Associate and Bachelor's Degrees in Wildlife Law Enforcement at a Glance
According to the U.S. Bureau of Labor Statistics (BLS), wildlife law enforcement is a relatively small subset of the law enforcement field. The field as a whole is expected to experience a slower-than-average seven percent employment growth over the 2010-2020 decade (www.bls.gov). To work as a fish or game warden, the BLS states that you will likely need a college degree in natural resources management, biology or a similar field. Law enforcement experience might also be beneficial.
Law enforcement careers may also have fitness, citizenship and age requirements, and may require you to undergo background checks. Although there may be some exceptions, law enforcement officers generally must be at least 21 years of age, and less than 37 years old when referred to the department.
|Who is this degree for?||People interested in making a career in law enforcement, specializing in outdoor work||Same as with the associate degree, adding those who are looking to work at the Federal level|
|Common Career Paths (with approximate median annual salary)|| - Fish and game warden ($50,000)*|
- Law enforcement officer ($54,000)*
| - Same as with the associate degree, plus:|
- Law enforcement supervisor ($78,000)*
|Time to Completion||2 years full-time||4 years full time or 2 years after associate|
|Common Graduation Requirements||- 20-25 courses, approximately half in law enforcement topics with supplemental courses in wildlife law and conservation|| Generally, a 2-year law enforcement degree, plus:|
- 20-25 courses completing a bachelor's program (2+2) with a focus on environment and conservation topics
|Prerequisites|| -American citizenship |
-Some jurisdictions may have additional requirements
-High school diploma
|Same as with associate degree program, or completed associate degree program for 2+2|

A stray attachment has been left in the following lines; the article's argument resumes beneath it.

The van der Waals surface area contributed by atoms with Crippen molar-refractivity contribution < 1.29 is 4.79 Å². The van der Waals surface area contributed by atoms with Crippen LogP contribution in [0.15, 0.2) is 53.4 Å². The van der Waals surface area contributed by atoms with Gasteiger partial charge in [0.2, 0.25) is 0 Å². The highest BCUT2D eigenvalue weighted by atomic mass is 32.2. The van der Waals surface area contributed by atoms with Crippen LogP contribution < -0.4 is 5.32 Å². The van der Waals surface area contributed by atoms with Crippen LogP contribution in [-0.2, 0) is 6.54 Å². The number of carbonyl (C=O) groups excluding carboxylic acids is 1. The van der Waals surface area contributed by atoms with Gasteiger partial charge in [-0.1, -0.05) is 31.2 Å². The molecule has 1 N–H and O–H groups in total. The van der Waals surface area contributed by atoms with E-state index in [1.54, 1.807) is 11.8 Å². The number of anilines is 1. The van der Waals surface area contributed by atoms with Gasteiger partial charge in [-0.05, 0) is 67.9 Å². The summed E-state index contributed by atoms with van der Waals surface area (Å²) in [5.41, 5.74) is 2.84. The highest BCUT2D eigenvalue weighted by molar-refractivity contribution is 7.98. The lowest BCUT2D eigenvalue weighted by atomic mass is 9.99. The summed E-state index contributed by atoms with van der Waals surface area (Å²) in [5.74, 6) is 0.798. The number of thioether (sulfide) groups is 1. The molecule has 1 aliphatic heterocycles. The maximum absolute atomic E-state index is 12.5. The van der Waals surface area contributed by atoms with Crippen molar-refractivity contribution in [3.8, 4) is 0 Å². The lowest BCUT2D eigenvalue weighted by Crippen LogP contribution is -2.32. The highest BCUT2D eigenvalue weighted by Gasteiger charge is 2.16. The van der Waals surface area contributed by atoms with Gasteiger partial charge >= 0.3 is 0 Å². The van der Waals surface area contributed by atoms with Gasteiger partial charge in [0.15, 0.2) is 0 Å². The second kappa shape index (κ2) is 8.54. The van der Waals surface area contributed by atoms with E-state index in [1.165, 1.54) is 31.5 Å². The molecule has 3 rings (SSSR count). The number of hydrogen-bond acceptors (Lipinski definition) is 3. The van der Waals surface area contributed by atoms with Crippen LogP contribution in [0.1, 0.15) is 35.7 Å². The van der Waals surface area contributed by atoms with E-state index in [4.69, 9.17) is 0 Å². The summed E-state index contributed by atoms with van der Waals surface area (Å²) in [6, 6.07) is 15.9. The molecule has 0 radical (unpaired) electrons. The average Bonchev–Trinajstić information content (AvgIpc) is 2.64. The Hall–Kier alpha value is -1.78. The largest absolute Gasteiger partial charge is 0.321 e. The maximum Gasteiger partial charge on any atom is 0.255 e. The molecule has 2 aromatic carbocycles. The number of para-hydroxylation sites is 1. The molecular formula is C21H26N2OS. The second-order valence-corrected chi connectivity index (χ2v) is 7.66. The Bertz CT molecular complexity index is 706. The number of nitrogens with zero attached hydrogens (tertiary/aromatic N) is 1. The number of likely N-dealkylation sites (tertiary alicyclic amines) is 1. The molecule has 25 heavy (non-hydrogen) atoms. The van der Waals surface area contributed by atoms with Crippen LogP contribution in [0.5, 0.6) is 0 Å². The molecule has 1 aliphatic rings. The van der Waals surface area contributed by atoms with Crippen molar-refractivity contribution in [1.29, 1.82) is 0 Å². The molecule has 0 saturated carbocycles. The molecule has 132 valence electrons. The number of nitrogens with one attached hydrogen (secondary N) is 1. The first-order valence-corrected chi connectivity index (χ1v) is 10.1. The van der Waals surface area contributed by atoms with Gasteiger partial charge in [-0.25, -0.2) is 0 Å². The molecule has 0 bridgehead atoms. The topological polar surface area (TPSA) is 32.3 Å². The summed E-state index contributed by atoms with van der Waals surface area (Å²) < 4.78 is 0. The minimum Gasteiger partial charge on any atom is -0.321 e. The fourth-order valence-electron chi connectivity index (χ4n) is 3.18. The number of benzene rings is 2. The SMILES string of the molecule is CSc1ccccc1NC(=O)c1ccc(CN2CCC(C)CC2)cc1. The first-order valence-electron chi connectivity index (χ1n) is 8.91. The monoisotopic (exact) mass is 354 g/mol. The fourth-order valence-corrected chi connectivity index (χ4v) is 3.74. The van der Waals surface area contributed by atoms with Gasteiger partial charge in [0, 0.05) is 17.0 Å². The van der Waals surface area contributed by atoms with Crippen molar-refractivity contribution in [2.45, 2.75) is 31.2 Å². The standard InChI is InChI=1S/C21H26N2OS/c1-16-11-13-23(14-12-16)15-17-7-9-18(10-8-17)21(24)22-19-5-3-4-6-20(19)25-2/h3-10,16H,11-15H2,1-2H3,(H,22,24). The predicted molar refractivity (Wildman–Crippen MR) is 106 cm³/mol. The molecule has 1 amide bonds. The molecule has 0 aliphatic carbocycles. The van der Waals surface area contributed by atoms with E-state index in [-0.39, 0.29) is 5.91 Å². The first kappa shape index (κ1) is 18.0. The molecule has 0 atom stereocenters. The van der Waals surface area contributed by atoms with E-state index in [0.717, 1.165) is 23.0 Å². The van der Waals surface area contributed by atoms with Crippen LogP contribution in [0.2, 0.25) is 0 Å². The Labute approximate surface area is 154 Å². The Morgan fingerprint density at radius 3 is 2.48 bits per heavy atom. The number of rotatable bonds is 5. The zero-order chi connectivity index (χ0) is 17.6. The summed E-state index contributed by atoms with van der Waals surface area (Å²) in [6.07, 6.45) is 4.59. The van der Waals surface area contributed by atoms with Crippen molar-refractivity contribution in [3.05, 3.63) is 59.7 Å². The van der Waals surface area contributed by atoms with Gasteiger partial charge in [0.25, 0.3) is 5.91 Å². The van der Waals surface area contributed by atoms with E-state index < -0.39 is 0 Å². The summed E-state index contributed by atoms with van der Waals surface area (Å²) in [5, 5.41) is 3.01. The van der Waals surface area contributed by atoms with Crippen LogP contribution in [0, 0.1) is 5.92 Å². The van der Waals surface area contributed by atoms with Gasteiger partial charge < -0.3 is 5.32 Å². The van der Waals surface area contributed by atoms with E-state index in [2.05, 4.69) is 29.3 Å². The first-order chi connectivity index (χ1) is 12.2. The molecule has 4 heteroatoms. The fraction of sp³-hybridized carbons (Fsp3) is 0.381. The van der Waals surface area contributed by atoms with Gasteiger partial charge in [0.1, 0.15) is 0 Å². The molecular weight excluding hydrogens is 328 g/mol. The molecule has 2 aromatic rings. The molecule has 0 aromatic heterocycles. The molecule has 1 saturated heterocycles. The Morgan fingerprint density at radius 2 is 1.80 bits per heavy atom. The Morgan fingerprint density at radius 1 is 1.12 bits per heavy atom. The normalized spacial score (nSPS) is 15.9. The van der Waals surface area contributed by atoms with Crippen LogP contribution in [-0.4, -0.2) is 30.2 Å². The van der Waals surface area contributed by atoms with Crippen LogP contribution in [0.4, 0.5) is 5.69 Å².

|Online Availability||Some||Some courses may be available online|
Source: *U.S. Bureau of Labor Statistics (May 2011 figures).
Associate Degree in Wildlife Law Enforcement
Students interested in becoming wildlife law enforcement officers may either find a program specifically designed for this need, or attend a school that offers a law enforcement degree and a minor concentration in wildlife topics. An associate degree is generally the minimum degree needed for becoming a police officer at the local or state level. Completion of a law enforcement associate degree with a minor concentration in wildlife or conservation prepares students for both wildlife-related positions and fills the more common requirements for police officer positions. Interested students should note that the more plentiful positions in local departments may have lower wages (www.bls.gov).
Pros and Cons
- Students can begin their law enforcement careers as police officers after two years of training.
- A career-focused Associate of Science or Associate of Applied Science degree may be a better fit with some students than a more liberal arts-focused Associate of Arts degree.
- A completed associate degree prepares students to enter a bachelor's degree program at a later date while allowing immediate entry into the workforce.
- Some positions require completion of a bachelor's degree program.
- Preparation for a law enforcement career may include completion of a state-certified program. This might limit the transferability of some degrees.
- Later stages of career growth may require a 4-year degree, and because of police officers' work schedules, completing these programs while employed may be challenging.
Courses and Training Requirements
Course requirements generally fall into two categories: those focused on law enforcement, and those that prepare students for wildlife-related aspects of the career. Law enforcement course topics might include:
- Community relations
- Criminal investigation
- Criminal law, statutes and traffic law
- Drug and alcohol education
- Emergency response and first responder
- Interpersonal communication
- Introduction to criminal justice
- Procedures for criminal evidence
- Writing reports
Courses addressing the wildlife side of the program could cover such topics as: